2006 Tutu Fellow Aidan Eyakuze has co-authored an academic article which was published in the Local/ Global Encounters Journal in February 2020. Co-authored with Khalifa Said, a freelance investigative journalist based in Dar es Salaam, Tanzania, the article is titled The Weaponization of Identity and Citizenship: The Case of Tanzania. The article explores the weaponization of identity and citizenship in Tanzania, which is becoming increasingly authoritarian. Aidan is an economist and heads Twaweza East Africa.
It illustrates the types of discrimination that a citizen can face for not affiliating with the ruling political party. Penalties range from unemployment to statelessness; even refugees escaping persecution can’t find refuge and are expelled in such a climate.
The authors begin the piece by saying that Tanzania’s track record of leadership in Africa’s liberation struggle from 1960 to 1994 earned it a reputation of being anchored in the principles of the basic and inalienable dignity of the human person. The country’s success, relative to its neighbours, of forging a cohesive nation and identity out of a salad bowl of communities and ethnicities, imbued it with an additional veneer of exceptionalism. Aidan notes that Tanzania was different, and in a good way.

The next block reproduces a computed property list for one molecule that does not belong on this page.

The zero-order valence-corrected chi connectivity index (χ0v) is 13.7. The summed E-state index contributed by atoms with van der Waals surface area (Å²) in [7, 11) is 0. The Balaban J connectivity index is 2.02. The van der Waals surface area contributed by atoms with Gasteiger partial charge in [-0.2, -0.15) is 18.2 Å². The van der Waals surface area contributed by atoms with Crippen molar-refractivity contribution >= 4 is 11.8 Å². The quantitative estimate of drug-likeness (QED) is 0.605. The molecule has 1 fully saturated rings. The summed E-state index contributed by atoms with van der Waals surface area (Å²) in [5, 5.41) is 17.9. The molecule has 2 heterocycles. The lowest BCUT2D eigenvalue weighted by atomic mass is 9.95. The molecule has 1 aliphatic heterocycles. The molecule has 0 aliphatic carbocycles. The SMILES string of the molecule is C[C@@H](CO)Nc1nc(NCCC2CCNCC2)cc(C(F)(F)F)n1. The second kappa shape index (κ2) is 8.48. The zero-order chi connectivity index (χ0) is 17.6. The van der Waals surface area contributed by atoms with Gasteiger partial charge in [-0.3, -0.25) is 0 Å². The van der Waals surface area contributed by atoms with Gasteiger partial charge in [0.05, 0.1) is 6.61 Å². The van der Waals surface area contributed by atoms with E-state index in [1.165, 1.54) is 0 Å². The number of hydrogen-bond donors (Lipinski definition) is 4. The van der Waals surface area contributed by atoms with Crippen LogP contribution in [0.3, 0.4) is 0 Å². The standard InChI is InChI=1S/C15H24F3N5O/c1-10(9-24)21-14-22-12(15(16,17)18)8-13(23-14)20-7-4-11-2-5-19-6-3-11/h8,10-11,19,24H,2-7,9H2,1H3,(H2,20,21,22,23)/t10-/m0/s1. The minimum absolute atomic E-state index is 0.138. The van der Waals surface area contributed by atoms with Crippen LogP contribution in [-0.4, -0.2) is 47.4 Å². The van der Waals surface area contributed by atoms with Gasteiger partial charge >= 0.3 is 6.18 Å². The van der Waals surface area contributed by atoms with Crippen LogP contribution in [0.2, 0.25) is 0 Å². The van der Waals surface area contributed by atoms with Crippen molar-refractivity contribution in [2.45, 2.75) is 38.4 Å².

His essay looks at the experience of Zanzibaris seeking government jobs without a ruling party membership card and how the government has withheld public funds from opposition-leaning constituencies. The future of refugees to the country is also now uncertain.
Numerous first-hand reports have emerged of people being discriminated against directly because they were not card-carrying members of President Magufuli's party, Chama Cha Mapinduzi (CCM). The government has denied this, but random interviews carried out by one of the authors of the essay with people who had experienced employment discrimination on this basis challenge the government’s denials. And in Zanzibar - an island of about 1.3 million people - being a member of the ruling party confers distinct advantages with respect to government employment oppor-tunities where one’s qualifications matter less than one’s party affiliation.